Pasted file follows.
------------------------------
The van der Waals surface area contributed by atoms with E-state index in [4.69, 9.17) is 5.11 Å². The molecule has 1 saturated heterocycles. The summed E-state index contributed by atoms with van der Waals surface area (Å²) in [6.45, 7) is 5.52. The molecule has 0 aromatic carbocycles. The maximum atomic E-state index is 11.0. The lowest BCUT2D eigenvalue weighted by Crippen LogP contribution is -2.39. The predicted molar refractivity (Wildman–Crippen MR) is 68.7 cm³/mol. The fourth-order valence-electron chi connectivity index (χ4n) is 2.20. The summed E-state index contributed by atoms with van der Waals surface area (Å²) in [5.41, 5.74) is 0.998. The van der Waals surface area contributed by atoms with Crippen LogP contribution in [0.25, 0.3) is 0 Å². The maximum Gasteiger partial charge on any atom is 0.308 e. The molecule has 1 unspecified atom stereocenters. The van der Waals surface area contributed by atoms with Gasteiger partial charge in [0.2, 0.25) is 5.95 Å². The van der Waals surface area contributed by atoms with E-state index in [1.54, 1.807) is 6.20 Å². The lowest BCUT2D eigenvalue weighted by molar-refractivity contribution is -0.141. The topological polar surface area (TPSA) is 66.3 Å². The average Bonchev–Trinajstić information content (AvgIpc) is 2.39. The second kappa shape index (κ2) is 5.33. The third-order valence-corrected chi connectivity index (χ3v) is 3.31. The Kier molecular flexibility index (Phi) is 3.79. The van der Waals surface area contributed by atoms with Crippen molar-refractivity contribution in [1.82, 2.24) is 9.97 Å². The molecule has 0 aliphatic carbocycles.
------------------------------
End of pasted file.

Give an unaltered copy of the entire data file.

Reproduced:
The van der Waals surface area contributed by atoms with E-state index in [4.69, 9.17) is 5.11 Å². The molecule has 1 saturated heterocycles. The summed E-state index contributed by atoms with van der Waals surface area (Å²) in [6.45, 7) is 5.52. The molecule has 0 aromatic carbocycles. The maximum atomic E-state index is 11.0. The lowest BCUT2D eigenvalue weighted by Crippen LogP contribution is -2.39. The predicted molar refractivity (Wildman–Crippen MR) is 68.7 cm³/mol. The fourth-order valence-electron chi connectivity index (χ4n) is 2.20. The summed E-state index contributed by atoms with van der Waals surface area (Å²) in [5.41, 5.74) is 0.998. The van der Waals surface area contributed by atoms with Crippen LogP contribution in [0.25, 0.3) is 0 Å². The maximum Gasteiger partial charge on any atom is 0.308 e. The molecule has 1 unspecified atom stereocenters. The van der Waals surface area contributed by atoms with Gasteiger partial charge in [0.2, 0.25) is 5.95 Å². The van der Waals surface area contributed by atoms with E-state index in [1.54, 1.807) is 6.20 Å². The lowest BCUT2D eigenvalue weighted by molar-refractivity contribution is -0.141. The topological polar surface area (TPSA) is 66.3 Å². The average Bonchev–Trinajstić information content (AvgIpc) is 2.39. The second kappa shape index (κ2) is 5.33. The third-order valence-corrected chi connectivity index (χ3v) is 3.31. The Kier molecular flexibility index (Phi) is 3.79. The van der Waals surface area contributed by atoms with Crippen molar-refractivity contribution in [1.82, 2.24) is 9.97 Å². The molecule has 0 aliphatic carbocycles.